Pretty garden with pansies and other stuff in front of the Visitor Center, but I didn't understand the purple fake bamboo and the round orange thingies.
They have a live web-cam of an eagle's nest with 3 little eaglets.
Views from the back of the visitor center.
We were maybe a week or two too early for the full display of the roses, but what we did see was beautiful.
I noticed numerous artists in the 3 1/2 acre rose garden. This one had left her easel set up and Xmaskatie had to restrain me from going up and "correcting" her drawing.
This is the fountain in front of the visitor center where we started our tour on a tram which runs every 30 minutes. The tram was in 3 separate sections and Xmaskatie and I got in the very last two rows, on the LAST SECTION by OURSELVES, so we could take pictures on both sides. (We're both "back of the bus" kind of gals.) The first two sections of the tram were empty. As the tram started up, 2 rather large people rumbled over to catch up, the driver stopped the tram, and of course they slid into the seats next to Xmaskatie, even though the TWO FRONT SECTIONS of the tram were COMPLETELY EMPTY. So, Xmaskatie quickly scrambled back to the rear-most seat with me. For the next 30 minutes, Xmaskatie and I were downwind from some very strong, objectionable perfume.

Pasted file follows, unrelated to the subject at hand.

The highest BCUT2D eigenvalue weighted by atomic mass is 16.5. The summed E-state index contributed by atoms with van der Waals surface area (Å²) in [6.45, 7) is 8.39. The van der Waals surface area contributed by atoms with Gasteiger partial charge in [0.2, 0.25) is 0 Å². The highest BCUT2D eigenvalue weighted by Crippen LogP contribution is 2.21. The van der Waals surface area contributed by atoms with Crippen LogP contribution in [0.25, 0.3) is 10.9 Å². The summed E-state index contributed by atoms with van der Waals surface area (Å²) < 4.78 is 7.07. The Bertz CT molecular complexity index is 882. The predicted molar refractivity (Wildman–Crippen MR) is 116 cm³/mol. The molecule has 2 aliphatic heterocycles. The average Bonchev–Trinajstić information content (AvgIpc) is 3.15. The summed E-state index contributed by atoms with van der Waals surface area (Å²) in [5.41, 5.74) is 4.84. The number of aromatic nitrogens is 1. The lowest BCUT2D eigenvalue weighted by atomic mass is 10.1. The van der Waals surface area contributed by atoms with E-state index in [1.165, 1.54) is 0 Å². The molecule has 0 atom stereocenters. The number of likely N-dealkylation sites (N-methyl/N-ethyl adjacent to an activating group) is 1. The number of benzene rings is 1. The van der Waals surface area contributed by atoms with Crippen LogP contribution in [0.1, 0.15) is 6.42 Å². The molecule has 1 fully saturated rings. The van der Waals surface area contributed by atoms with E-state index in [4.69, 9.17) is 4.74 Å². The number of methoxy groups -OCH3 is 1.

Norfolk International Airport is just a hop, skip, and a jump away from the gardens. The next series of shots was taken on the tram.
I don't know what this is, but I liked it.
Although we missed the peak of the rose blooms, the azaleas were absolutely beautiful, as Ticky, of Reinventing a Boomer blogdom, can attest to.
This was taken from a moving tram, so sorry it's not sharp. These are crape myrtles, which have been fashioned into this shape, with the wood of one tree blending into the next. This is called Belgian Fencing. I just wonder how long it took to form this. And I would absolutely love to have a personally guided tour of these amazing gardens.